We live in Florida now, after an adult lifetime in New England not far from where you live. The air conditioning is on here for at least six months of the year, maintaining a humidity of about 42-50%. In the winter (now) humidity is generally higher except right after a cold frontal passage, sometimes topping out in the office at 65% or a little higher. I take no extra precautions other than leaving the guitars in their cases. We're in a cool spell right now with windows open, and the conditions in my office are a temperature of 68F and a humidity of 52%, which is pretty good.

 

For less controlled environmental conditions, I have a carbon fiber guitar which is both a traveling guitar and a boat guitar.

 

When I was younger, I was pretty casual about the old guitar (1948-'50 J-45) that I've had for the last 50+ years. It lived in its case in an unheated storage unit in New England for six years while my wife and I sailed around the world, and survived that with nothing more than perhaps a little additional lacquer checking, which isn't a big deal on a guitar more than 65 years old.

 

The bottom line is to pay attention, but don't fret too much unless the humidity gets really low. Keep them away from heat sources like fireplaces or hot water radiators.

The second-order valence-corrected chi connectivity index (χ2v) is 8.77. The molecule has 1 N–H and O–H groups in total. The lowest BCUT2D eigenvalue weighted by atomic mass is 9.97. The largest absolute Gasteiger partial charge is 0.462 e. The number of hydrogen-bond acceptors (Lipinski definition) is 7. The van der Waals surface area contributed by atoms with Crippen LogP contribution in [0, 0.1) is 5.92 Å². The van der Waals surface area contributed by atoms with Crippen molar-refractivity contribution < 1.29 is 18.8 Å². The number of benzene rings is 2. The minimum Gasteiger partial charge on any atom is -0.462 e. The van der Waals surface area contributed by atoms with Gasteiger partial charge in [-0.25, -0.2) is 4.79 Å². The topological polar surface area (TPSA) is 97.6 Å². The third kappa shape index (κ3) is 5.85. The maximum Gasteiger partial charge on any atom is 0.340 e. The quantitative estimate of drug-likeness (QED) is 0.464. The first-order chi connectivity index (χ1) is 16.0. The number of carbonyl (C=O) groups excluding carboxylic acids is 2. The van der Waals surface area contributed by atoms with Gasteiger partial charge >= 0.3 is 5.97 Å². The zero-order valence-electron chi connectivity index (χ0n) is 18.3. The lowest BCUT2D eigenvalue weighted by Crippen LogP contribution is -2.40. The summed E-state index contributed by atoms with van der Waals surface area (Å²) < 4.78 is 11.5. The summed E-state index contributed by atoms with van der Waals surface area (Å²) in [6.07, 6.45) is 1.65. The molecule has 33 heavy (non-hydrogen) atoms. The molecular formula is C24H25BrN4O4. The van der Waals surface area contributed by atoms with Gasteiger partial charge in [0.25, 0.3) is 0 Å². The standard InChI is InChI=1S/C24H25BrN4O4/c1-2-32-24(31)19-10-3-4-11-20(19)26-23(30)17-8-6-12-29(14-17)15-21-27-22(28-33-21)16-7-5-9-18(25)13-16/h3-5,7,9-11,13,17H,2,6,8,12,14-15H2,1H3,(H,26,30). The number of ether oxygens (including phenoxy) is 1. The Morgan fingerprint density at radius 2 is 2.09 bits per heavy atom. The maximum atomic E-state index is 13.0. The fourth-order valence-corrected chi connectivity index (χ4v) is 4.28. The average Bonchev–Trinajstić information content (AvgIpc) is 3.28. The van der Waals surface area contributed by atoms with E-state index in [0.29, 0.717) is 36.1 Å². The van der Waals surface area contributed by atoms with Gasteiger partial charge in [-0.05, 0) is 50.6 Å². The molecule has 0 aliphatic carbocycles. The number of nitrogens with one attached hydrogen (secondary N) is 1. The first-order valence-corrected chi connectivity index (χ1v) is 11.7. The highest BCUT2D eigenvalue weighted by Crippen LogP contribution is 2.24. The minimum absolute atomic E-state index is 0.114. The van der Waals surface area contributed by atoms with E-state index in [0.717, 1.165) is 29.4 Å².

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45-55% RH is the aim. I’m currently paying the price for excess humidity as my Dove is in the shop with a swollen top and unplayably high action. Being in the UK, low humidity is rarely an issue as we’re basically a tiny island surrounded by salty soup.

 

I use a hygrometer and a dehumidifier which has to run pretty much 12hrs a day to keep the humidity in check.

 

Most of my guitars aren’t affected in any way by excess humidity bar sounding a bit dull (my humble little EL-00 gets very sad about too much damp and sounds SO much better when at 45%RH) but the Dove is super sensitive.

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My advice is to take a deep breath and step back from the edge. You are worrying about something you do not even yet have in your hands.